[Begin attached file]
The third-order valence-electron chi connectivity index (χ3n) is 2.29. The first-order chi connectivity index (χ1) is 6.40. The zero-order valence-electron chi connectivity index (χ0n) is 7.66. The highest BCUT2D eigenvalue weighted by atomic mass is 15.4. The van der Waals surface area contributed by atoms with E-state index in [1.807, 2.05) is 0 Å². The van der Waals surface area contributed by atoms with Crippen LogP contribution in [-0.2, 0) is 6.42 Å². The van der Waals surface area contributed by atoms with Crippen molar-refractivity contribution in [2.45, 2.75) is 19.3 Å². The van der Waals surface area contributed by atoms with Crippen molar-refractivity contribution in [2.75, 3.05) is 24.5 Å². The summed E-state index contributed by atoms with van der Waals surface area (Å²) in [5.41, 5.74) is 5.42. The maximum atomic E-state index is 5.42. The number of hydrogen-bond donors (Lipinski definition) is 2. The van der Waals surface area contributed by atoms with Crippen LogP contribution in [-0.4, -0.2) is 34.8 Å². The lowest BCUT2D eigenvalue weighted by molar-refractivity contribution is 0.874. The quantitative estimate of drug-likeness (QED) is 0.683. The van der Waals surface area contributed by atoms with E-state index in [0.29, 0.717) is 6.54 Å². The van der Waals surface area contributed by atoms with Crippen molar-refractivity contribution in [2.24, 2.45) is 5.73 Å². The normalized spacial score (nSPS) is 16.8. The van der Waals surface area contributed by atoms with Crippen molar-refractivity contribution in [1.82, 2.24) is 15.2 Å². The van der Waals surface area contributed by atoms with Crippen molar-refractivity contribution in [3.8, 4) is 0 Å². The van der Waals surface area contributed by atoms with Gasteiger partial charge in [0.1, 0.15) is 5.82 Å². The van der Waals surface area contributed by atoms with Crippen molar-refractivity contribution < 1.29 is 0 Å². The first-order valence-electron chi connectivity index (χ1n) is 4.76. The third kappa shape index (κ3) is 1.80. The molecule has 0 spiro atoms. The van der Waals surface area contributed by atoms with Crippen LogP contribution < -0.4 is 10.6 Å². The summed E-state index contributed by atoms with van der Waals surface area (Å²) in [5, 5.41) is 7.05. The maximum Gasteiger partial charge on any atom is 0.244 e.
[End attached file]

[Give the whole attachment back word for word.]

The third-order valence-electron chi connectivity index (χ3n) is 2.29. The first-order chi connectivity index (χ1) is 6.40. The zero-order valence-electron chi connectivity index (χ0n) is 7.66. The highest BCUT2D eigenvalue weighted by atomic mass is 15.4. The van der Waals surface area contributed by atoms with E-state index in [1.807, 2.05) is 0 Å². The van der Waals surface area contributed by atoms with Crippen LogP contribution in [-0.2, 0) is 6.42 Å². The van der Waals surface area contributed by atoms with Crippen molar-refractivity contribution in [2.45, 2.75) is 19.3 Å². The van der Waals surface area contributed by atoms with Crippen molar-refractivity contribution in [2.75, 3.05) is 24.5 Å². The summed E-state index contributed by atoms with van der Waals surface area (Å²) in [5.41, 5.74) is 5.42. The maximum atomic E-state index is 5.42. The number of hydrogen-bond donors (Lipinski definition) is 2. The van der Waals surface area contributed by atoms with Crippen LogP contribution in [-0.4, -0.2) is 34.8 Å². The lowest BCUT2D eigenvalue weighted by molar-refractivity contribution is 0.874. The quantitative estimate of drug-likeness (QED) is 0.683. The van der Waals surface area contributed by atoms with E-state index in [0.29, 0.717) is 6.54 Å². The van der Waals surface area contributed by atoms with Crippen molar-refractivity contribution in [2.24, 2.45) is 5.73 Å². The normalized spacial score (nSPS) is 16.8. The van der Waals surface area contributed by atoms with Crippen molar-refractivity contribution in [1.82, 2.24) is 15.2 Å². The van der Waals surface area contributed by atoms with Crippen molar-refractivity contribution in [3.8, 4) is 0 Å². The van der Waals surface area contributed by atoms with Gasteiger partial charge in [0.1, 0.15) is 5.82 Å². The van der Waals surface area contributed by atoms with Crippen molar-refractivity contribution < 1.29 is 0 Å². The first-order valence-electron chi connectivity index (χ1n) is 4.76. The third kappa shape index (κ3) is 1.80. The molecule has 0 spiro atoms. The van der Waals surface area contributed by atoms with Crippen LogP contribution < -0.4 is 10.6 Å². The summed E-state index contributed by atoms with van der Waals surface area (Å²) in [5, 5.41) is 7.05. The maximum Gasteiger partial charge on any atom is 0.244 e.